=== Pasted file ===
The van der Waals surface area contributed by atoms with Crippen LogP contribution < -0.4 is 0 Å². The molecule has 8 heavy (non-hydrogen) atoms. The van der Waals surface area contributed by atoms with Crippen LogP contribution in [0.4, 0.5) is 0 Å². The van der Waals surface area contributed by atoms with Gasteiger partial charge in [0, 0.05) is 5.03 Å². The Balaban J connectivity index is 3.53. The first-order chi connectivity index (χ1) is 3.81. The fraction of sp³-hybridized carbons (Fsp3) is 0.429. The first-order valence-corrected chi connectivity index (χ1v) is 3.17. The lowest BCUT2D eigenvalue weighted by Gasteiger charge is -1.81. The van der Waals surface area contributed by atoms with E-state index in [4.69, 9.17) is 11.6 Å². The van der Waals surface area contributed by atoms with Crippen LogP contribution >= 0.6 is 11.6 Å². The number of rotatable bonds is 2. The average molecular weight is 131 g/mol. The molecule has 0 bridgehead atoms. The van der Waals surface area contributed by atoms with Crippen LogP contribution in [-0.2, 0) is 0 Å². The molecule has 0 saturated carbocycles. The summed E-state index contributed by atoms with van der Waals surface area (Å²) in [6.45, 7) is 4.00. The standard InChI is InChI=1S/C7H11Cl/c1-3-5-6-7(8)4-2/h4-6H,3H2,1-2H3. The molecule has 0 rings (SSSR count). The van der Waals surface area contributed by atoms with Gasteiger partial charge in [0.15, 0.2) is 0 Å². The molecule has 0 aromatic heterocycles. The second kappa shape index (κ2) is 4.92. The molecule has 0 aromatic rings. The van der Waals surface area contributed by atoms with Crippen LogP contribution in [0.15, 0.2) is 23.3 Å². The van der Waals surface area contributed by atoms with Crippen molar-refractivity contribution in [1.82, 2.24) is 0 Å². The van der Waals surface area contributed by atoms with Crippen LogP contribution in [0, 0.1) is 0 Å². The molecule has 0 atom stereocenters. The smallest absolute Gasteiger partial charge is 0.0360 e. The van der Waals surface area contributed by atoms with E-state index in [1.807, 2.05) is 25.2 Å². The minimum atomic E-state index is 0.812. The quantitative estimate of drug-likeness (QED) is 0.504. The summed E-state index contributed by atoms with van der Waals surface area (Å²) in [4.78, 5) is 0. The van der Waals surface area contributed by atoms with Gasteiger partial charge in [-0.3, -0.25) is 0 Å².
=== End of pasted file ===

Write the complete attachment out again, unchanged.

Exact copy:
The van der Waals surface area contributed by atoms with Crippen LogP contribution < -0.4 is 0 Å². The molecule has 8 heavy (non-hydrogen) atoms. The van der Waals surface area contributed by atoms with Crippen LogP contribution in [0.4, 0.5) is 0 Å². The van der Waals surface area contributed by atoms with Gasteiger partial charge in [0, 0.05) is 5.03 Å². The Balaban J connectivity index is 3.53. The first-order chi connectivity index (χ1) is 3.81. The fraction of sp³-hybridized carbons (Fsp3) is 0.429. The first-order valence-corrected chi connectivity index (χ1v) is 3.17. The lowest BCUT2D eigenvalue weighted by Gasteiger charge is -1.81. The van der Waals surface area contributed by atoms with E-state index in [4.69, 9.17) is 11.6 Å². The van der Waals surface area contributed by atoms with Crippen LogP contribution >= 0.6 is 11.6 Å². The number of rotatable bonds is 2. The average molecular weight is 131 g/mol. The molecule has 0 bridgehead atoms. The van der Waals surface area contributed by atoms with Crippen LogP contribution in [-0.2, 0) is 0 Å². The molecule has 0 saturated carbocycles. The summed E-state index contributed by atoms with van der Waals surface area (Å²) in [6.45, 7) is 4.00. The standard InChI is InChI=1S/C7H11Cl/c1-3-5-6-7(8)4-2/h4-6H,3H2,1-2H3. The molecule has 0 rings (SSSR count). The van der Waals surface area contributed by atoms with Gasteiger partial charge in [0.15, 0.2) is 0 Å². The molecule has 0 aromatic heterocycles. The second kappa shape index (κ2) is 4.92. The molecule has 0 aromatic rings. The van der Waals surface area contributed by atoms with Crippen LogP contribution in [0.15, 0.2) is 23.3 Å². The van der Waals surface area contributed by atoms with Crippen molar-refractivity contribution in [1.82, 2.24) is 0 Å². The van der Waals surface area contributed by atoms with Crippen LogP contribution in [0, 0.1) is 0 Å². The molecule has 0 atom stereocenters. The smallest absolute Gasteiger partial charge is 0.0360 e. The van der Waals surface area contributed by atoms with E-state index in [1.807, 2.05) is 25.2 Å². The minimum atomic E-state index is 0.812. The quantitative estimate of drug-likeness (QED) is 0.504. The summed E-state index contributed by atoms with van der Waals surface area (Å²) in [4.78, 5) is 0. The van der Waals surface area contributed by atoms with Gasteiger partial charge in [-0.3, -0.25) is 0 Å².